Arizona’s cryptocurrency bill SB 1091 was originally intended to allow residents to pay their state income taxes with a variety of cryptocurrencies, but it is now undergoing a makeover before it heads to the House floor in the next couple of weeks.
Originally, the bill stated that residents could pay their taxes using Bitcoin and a few other altcoins, including Litecoin. Arizona Senator Warren Petersen said that the most recent changes will allow Arizona residents to make purchases using cryptocurrencies and have the sales taxes sent directly to the state.
This tax, which is called the transactional privilege tax (TPT), is used on all transactions in the state of Arizona. When somebody pays a merchant using cash or credit cards, a portion of the payment is sent directly to the state for the sales tax payment. If SB 1091 is passed, it would legitimize cryptocurrencies as a means of payment in Arizona and would make it much easier for merchants to accept cryptocurrencies. Currently, if a merchant accepts crypto as a means of payment, they would need to manually track the sales and calculate what is owed for the sales tax.
Senator Petersen said that the changes to the bill mark positive progress for the cryptocurrency industry and will encourage people to use cryptocurrencies as payments anywhere.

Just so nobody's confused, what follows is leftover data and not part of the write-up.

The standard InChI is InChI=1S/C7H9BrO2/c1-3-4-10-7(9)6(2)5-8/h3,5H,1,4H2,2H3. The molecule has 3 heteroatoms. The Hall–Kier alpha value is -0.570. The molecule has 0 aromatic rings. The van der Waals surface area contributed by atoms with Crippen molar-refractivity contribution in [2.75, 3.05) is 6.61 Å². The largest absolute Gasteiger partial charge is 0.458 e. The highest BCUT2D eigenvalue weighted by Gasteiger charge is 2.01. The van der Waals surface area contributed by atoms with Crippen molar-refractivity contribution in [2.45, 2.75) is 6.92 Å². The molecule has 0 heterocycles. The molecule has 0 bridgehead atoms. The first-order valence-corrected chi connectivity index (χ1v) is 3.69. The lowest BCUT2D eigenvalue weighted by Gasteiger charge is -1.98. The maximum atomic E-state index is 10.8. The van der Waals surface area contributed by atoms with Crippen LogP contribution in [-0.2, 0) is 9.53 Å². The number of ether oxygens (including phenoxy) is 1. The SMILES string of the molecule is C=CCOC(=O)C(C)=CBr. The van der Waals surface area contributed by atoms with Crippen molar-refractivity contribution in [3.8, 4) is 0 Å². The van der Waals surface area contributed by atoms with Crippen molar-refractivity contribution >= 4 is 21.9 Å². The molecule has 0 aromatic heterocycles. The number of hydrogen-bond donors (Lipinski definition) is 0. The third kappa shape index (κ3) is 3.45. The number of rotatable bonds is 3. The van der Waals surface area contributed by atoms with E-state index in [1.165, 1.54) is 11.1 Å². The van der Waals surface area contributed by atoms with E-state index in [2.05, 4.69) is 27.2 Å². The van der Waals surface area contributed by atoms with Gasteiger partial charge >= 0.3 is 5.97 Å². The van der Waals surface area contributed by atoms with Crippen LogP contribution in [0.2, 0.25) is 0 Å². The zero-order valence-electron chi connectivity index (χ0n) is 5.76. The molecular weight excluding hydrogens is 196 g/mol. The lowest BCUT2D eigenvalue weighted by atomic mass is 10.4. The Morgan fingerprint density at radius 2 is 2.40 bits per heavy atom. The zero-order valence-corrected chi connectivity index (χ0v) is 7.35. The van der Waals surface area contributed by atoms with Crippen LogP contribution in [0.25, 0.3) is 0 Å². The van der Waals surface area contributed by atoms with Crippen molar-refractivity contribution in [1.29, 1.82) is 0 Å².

“We’re going to allow TPT payments at the point of sale using blockchain technology. That means you are going to use blockchain technology but you’re also going to have the ability to use that point-of-sale to pay with cryptocurrencies, cash, credit card — whatever you pay with. There will be an immediate sales tax payment made to the state of Arizona, whether it’s in cash, cryptocurrencies or credit card payment” Senator Petersen explained.
Other states have been looking into legitimizing cryptocurrencies by allowing them to be used to pay state taxes, but no state has gone as far as Arizona to legitimize cryptocurrency technology. Illinois and Georgia’s governments have both seen bills that allow cryptocurrencies as a form of payment for state taxes, but the bills haven’t made much progress due to a lack of understanding from the lawmakers.
As for Senator Petersen’s thoughts on the likelihood of SB 1091 being passed, he said:
“I think we will win the House and we’ll have the votes to get to the finish line. It still has to come back to the Senate. It still has a ways to go. But I feel good about it. I feel more optimism about this getting signed than the income tax bill.”